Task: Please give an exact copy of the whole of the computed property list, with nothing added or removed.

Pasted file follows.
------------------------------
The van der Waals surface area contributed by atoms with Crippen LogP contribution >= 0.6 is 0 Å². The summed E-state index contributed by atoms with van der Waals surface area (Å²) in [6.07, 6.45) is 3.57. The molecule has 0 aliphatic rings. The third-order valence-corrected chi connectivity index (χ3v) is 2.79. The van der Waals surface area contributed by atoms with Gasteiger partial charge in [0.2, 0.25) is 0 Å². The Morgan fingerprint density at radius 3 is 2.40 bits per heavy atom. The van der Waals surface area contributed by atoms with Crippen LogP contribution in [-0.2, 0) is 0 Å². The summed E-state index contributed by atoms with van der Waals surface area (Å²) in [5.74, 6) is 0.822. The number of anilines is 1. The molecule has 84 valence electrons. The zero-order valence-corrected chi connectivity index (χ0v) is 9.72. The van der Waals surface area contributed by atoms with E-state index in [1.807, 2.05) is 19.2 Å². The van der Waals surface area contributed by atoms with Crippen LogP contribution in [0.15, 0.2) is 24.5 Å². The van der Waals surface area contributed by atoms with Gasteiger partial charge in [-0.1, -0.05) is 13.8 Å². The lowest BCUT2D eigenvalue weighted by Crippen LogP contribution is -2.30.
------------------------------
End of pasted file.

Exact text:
The van der Waals surface area contributed by atoms with Crippen LogP contribution >= 0.6 is 0 Å². The summed E-state index contributed by atoms with van der Waals surface area (Å²) in [6.07, 6.45) is 3.57. The molecule has 0 aliphatic rings. The third-order valence-corrected chi connectivity index (χ3v) is 2.79. The van der Waals surface area contributed by atoms with Gasteiger partial charge in [0.2, 0.25) is 0 Å². The Morgan fingerprint density at radius 3 is 2.40 bits per heavy atom. The van der Waals surface area contributed by atoms with Crippen LogP contribution in [-0.2, 0) is 0 Å². The summed E-state index contributed by atoms with van der Waals surface area (Å²) in [5.74, 6) is 0.822. The number of anilines is 1. The molecule has 84 valence electrons. The zero-order valence-corrected chi connectivity index (χ0v) is 9.72. The van der Waals surface area contributed by atoms with E-state index in [1.807, 2.05) is 19.2 Å². The van der Waals surface area contributed by atoms with Crippen LogP contribution in [0.15, 0.2) is 24.5 Å². The van der Waals surface area contributed by atoms with Gasteiger partial charge in [-0.1, -0.05) is 13.8 Å². The lowest BCUT2D eigenvalue weighted by Crippen LogP contribution is -2.30.